* Trade secret law. A trade secret is any confidential information that gives a business a competitive advantage. Under trade secret law, the owner of this confidential information can prevent others from using the information if it was obtained illegally. Trade secret protection lasts for as long as the business maintains the secret.
Legal Basis of Intellectual Property Laws
The sources of intellectual property laws vary according to the subject matter. Copyright and patent laws are derived from powers originating in the U.S. Constitution and are specifically and exclusively implemented by federal statutes. In all of these areas, court decisions provide important principles governing the application of intellectual property laws. Trademark laws originate primarily in both federal and state statutes but also are derived from court decisions that apply principles developed by earlier courts as part of the common law. Trade secret law derives both from federal and state legislation and from court cases that have developed their own set of principles used to decide new trade secret cases that come before them (termed the "common law").
Intellectual Property Overlap
Sometimes, trade secret, copyright, patent, and trademark laws intersect with each other with respect to a particular product or service. Some common examples of this are as follows:
* Trade secret and patent. It is possible to pursue a patent application while simultaneously maintaining the invention as a trade secret, at least for the first 18 months of the U.S. patent application process. The U.S. Patent and Trademark Office (USPTO) treats applications as confidential until they are published. Unless the applicant files a Nonpublication Request (NPR) at the time of filing, and doesn't file for a patent outside the U.S., the PTO will publish the application within 18 months of the filing date.
* Copyright and trademark. It's not uncommon for an item to be protected under both trademark and copyright law. For example, the expressive artwork in a package design may be protected by copyright, while the overall look and feel of the package may be protected as a form of trademark. Likewise, an advertisement may include some material covered by copyright (for example, a jingle) and other material covered by trademark (the product or company name). The difference here is that copyright protects the literal expression, while trademark protects whatever is used to designate the source of a product or service being offered in the marketplace.
* Patent, copyright, and trademark. Patent law can intersect with copyright and trademark law in the case of certain products. For example, the designer of a toy or of jewelry may protect the device's name or appearance (as a trademark), the design of the item (design patent), the appearance of any artwork or graphics (copyright) and the novel, nonobvious functionality of the device (utility patent).
Intellectual Property and the Internet
Intellectual property laws came under intense scrutiny with the popularization of the Internet at the end of the 20th century. The ability to transform documents, movies, music, and other expressions into digital copies suddenly made near-perfect copying possible for everyone, not just bootleggers and pirates. The Internet enabled the widespread distribution of these unauthorized copies as well as a plethora of other issues relating to trademarks and domain names, the publication of trade secrets, the linking of websites, and the invention of patentable business processes (business method patents). Along with these changes came disputes and new laws. Throughout this book, we have included Internet-related definitions and issues.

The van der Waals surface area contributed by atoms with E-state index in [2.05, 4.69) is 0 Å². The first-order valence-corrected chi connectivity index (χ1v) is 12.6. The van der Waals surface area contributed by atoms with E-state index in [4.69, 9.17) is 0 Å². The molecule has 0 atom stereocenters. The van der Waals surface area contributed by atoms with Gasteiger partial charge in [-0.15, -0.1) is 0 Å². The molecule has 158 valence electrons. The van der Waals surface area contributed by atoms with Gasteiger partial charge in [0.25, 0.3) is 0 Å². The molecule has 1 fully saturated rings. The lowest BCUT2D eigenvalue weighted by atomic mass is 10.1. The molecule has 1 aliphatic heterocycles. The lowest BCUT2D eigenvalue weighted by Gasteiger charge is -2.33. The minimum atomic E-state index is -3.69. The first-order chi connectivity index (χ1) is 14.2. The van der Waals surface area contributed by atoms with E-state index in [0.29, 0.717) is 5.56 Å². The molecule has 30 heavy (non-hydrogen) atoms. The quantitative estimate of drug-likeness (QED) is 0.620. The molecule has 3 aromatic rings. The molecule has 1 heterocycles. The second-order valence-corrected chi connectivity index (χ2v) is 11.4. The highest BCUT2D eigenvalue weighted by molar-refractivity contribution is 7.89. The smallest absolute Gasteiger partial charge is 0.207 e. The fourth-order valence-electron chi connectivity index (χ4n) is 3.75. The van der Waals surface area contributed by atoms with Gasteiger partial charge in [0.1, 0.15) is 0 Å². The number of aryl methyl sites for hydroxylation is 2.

Most countries in the world have entered into intellectual property treaties that afford members mutual rights. This does not mean that anything protected in the U.S. will be protected abroad. However, intellectual property that is protected in America may achieve protection abroad under the standardized rules established by the various treaties. For example, the Madrid Protocol has standardized the process for obtaining trademark protection among member countries. Similarly, the Berne Convention establishes international copyright principles, and the Paris Convention and the Patent Cooperation Treaty offer harmonization for owners of patents. Trade secrets may receive international protection under GATT (General Agreement on Tariffs and Trade).
Determining What Rights Apply to Your Work
If you are concerned with a creation of your own, you'll first need to know what form (or forms) of intellectual property applies to it. On the next few pages, we've provided a detailed chart that classifies how creative works are protected .
These basic rules can help you get started.
* Utility patents are awarded for new processes, machines, manufactures, or compositions of matter, or new uses of any of the above
* Design patents are awarded to nonfunctional, ornamental, or aesthetic design elements of an invention or product.
* Plant patents a granted for asexually or sexually reproducible plants (such as flowers).
* Copyright law protects expressions of creative ideas such as songs, artwork, writing, films, software, architecture, and video games.
* Trademark law protects marketing signifiers such as the name of a product or service or the symbols, logos, shapes, designs, sounds, or smells used to identify it.
* Trade secret law commonly protect confidential designs, devices, processes, compositions, techniques, formulas, information, or recipes.
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Patent Agent of Morgan and Associates
Meet the Author
Richard Stim specializes in small business, copyright, patents, and trademark issues at Nolo. He practices law in San Francisco and has represented photographers, software developers, craftspeople, publishers, musicians, and toy designers. He is the author of many books, including Music Law: How to Run Your Band's Business, Patent, Copyright & Trademark: An Intellectual Property Desk Reference, and Profit From Your Idea. Stim regularly answers readers' intellectual property questions at Dear Rich: An Intellectual Property Blog.